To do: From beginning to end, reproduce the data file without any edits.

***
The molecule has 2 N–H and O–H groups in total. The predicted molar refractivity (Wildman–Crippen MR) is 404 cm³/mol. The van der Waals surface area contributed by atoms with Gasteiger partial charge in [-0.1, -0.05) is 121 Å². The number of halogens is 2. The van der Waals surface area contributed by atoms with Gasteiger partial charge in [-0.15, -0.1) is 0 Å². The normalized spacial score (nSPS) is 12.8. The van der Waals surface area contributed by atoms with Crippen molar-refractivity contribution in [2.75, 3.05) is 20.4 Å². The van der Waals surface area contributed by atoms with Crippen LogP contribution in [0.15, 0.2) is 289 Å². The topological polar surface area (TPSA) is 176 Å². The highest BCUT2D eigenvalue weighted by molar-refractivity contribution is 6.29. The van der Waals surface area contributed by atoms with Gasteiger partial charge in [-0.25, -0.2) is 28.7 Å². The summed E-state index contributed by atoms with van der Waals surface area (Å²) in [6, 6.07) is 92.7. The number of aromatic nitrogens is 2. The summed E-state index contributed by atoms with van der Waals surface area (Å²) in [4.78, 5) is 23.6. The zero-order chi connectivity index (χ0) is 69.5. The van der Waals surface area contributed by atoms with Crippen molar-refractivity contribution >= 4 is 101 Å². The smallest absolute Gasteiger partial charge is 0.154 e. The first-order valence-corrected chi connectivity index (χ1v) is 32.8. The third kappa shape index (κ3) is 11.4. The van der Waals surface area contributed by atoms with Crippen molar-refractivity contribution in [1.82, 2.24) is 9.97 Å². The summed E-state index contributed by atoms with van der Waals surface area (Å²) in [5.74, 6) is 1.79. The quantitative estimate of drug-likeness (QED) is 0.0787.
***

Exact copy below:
The molecule has 2 N–H and O–H groups in total. The predicted molar refractivity (Wildman–Crippen MR) is 404 cm³/mol. The van der Waals surface area contributed by atoms with Gasteiger partial charge in [-0.1, -0.05) is 121 Å². The number of halogens is 2. The van der Waals surface area contributed by atoms with Gasteiger partial charge in [-0.15, -0.1) is 0 Å². The normalized spacial score (nSPS) is 12.8. The van der Waals surface area contributed by atoms with Crippen molar-refractivity contribution in [2.75, 3.05) is 20.4 Å². The van der Waals surface area contributed by atoms with Crippen LogP contribution in [0.15, 0.2) is 289 Å². The topological polar surface area (TPSA) is 176 Å². The highest BCUT2D eigenvalue weighted by molar-refractivity contribution is 6.29. The van der Waals surface area contributed by atoms with Gasteiger partial charge in [-0.25, -0.2) is 28.7 Å². The summed E-state index contributed by atoms with van der Waals surface area (Å²) in [6, 6.07) is 92.7. The number of aromatic nitrogens is 2. The summed E-state index contributed by atoms with van der Waals surface area (Å²) in [4.78, 5) is 23.6. The zero-order chi connectivity index (χ0) is 69.5. The van der Waals surface area contributed by atoms with Crippen molar-refractivity contribution >= 4 is 101 Å². The smallest absolute Gasteiger partial charge is 0.154 e. The first-order valence-corrected chi connectivity index (χ1v) is 32.8. The third kappa shape index (κ3) is 11.4. The van der Waals surface area contributed by atoms with Crippen molar-refractivity contribution in [1.82, 2.24) is 9.97 Å². The summed E-state index contributed by atoms with van der Waals surface area (Å²) in [5.74, 6) is 1.79. The quantitative estimate of drug-likeness (QED) is 0.0787.